Brian Viner: Garcia stuck on familiar road of early promise then late agony

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The Independent Online

Sergio Garcia, the dashing young gun who must feel that he is too good to end up like some bit character in a cheap novel called In The Shadow of the Tiger, came out with all guns blazing yesterday, with birdies on the first hole and then the fifth and seventh to reach the turn in 32, having narrowly missed birdie chances on the sixth and eighth.

Garcia in that kind of form is an irresistible spectacle, and word of his charge spread across these venerable links like the wildfire that mercifully didn't. However, he could not sustain it, and the cack-handed putting stroke that had served him so well on the front nine, began to look less cack-handed than ham-fisted. He bogeyed the 12th and 13th and came home in a disappointing 39 for a one-under par 71, leaving him at five-under and in need of some serious fireworks today.

The tasty three-ball that also included the big-hitting Englishman Paul Casey and the ever-popular Fred Couples started out at around the time that Tiger Woods was charming the socks off everyone at his press conference, explaining how flattered he felt to have been compared - albeit by Nick Faldo, not his favourite person - with Bjorn Borg. "I watch tennis all the time," said Woods. "I was a huge Sampras fan and now obviously I'm a huge Federer fan."

Coincidentally, it was Couples, at Wimbledon a couple of weeks ago, who compared Federer with Woods. And yet, in terms of the seemingly effortless grace with which Federer hits a tennis ball, maybe Couples himself is his closest equivalent on the golf course. That languid swing is a thing of beauty and, even on the rare occasions that it propels the ball in the wrong direction, as it did on the short 13th, he somehow manages to look exasperated in an unruffled way.

But the wonderful swing, alas, did not serve Couples at all well yesterday. After an opening 70 - and with his back giving him problems judging by a series of interesting stretches that caused some slightly unseemly excitement in one middle-aged female spectator - he slumped to a 77 to miss the cut comprehensively.

While Couples makes the golf swing look easy, Garcia (another who has taken a passing interest in tennis, having squired Martina Hingis for a while) does not. The 26-year-old is slim almost to the point of slightness but generates his enormous power off the tee with an extraordinary show of what in golfing jargon is known as torque, that pivot of the hips. He is a one-man torque show.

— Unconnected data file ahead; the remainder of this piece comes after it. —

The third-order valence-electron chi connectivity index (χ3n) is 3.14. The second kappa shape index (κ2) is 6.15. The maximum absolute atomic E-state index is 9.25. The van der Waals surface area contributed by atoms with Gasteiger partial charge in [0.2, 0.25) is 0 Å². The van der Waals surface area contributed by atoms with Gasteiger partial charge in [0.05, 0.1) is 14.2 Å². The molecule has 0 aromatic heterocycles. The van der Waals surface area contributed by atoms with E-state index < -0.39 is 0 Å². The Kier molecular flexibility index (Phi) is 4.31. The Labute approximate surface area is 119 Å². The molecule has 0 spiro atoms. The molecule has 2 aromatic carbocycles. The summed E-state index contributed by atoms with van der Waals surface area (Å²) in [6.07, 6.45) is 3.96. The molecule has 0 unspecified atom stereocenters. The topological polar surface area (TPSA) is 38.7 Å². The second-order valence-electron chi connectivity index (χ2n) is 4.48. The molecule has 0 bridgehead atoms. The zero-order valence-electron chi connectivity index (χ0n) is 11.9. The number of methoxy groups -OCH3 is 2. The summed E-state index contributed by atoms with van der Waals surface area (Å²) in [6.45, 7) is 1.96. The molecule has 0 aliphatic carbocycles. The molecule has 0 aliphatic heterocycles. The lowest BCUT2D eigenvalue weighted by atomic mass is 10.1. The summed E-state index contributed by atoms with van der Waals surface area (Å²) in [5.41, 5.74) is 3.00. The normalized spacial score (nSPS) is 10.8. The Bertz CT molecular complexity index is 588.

Like so many Spanish players, he is also a magician on and around the greens, yet it was his short game that let him down on the back nine. "C'mon Sergio lad," went up the cry from a gaggle of sunburnt Scousers after he had three-putted the 12th. They offered similar encouragement to Couples. "Go 'ead, Freddie lad." Casey, who unlike his playing partners is not universally known by his first name, can hardly have felt like the only man playing at home. And on his 29th birthday, too.

Still, he worked hard, and matched Garcia by reaching the turn in 32. However, he faded too, struggling home in 38. With a European contingent of unprecedented strength, this was meant to be the championship to end Europe's miserable winless run in the majors and Garcia and Casey seemed like two of the likeliest challengers. But with Woods and Ernie Els lording it at the top of the leaderboard, the Europeans will have their work cut out this weekend.

As for Garcia, one wonders whether he is destined, once Colin Montgomerie has stomped off the stage for the last time, to be dubbed "the greatest player never to win a major". It's still far to early to lumber him with that tag, of course. He will have lots more opportunities to make an impact. And yet it's not unfair to say that he has failed to realise his early promise, a promise that once seemed as abundant as that of Woods. Garcia was playing golf at the age of three, won his club championship at 12 and was a scratch player at 13.

In a way, his round yesterday encapsulated his career: effervescent early form promising mighty things, which were never quite delivered. Moreover, the player who conjured some marvellous chips and putts on the first 10 holes, including one superb shot from a hollow beside the 10th green that lipped out, hardly seemed like the same fellow who hit an absolute shocker when just short of the 16th green in two. Maybe he tries too hard. Ernie Els told me recently that the tournaments he has blown have been down to an excess of effort. But then, it doesn't seem likely that the Tiger will be caught by anyone not giving his all.

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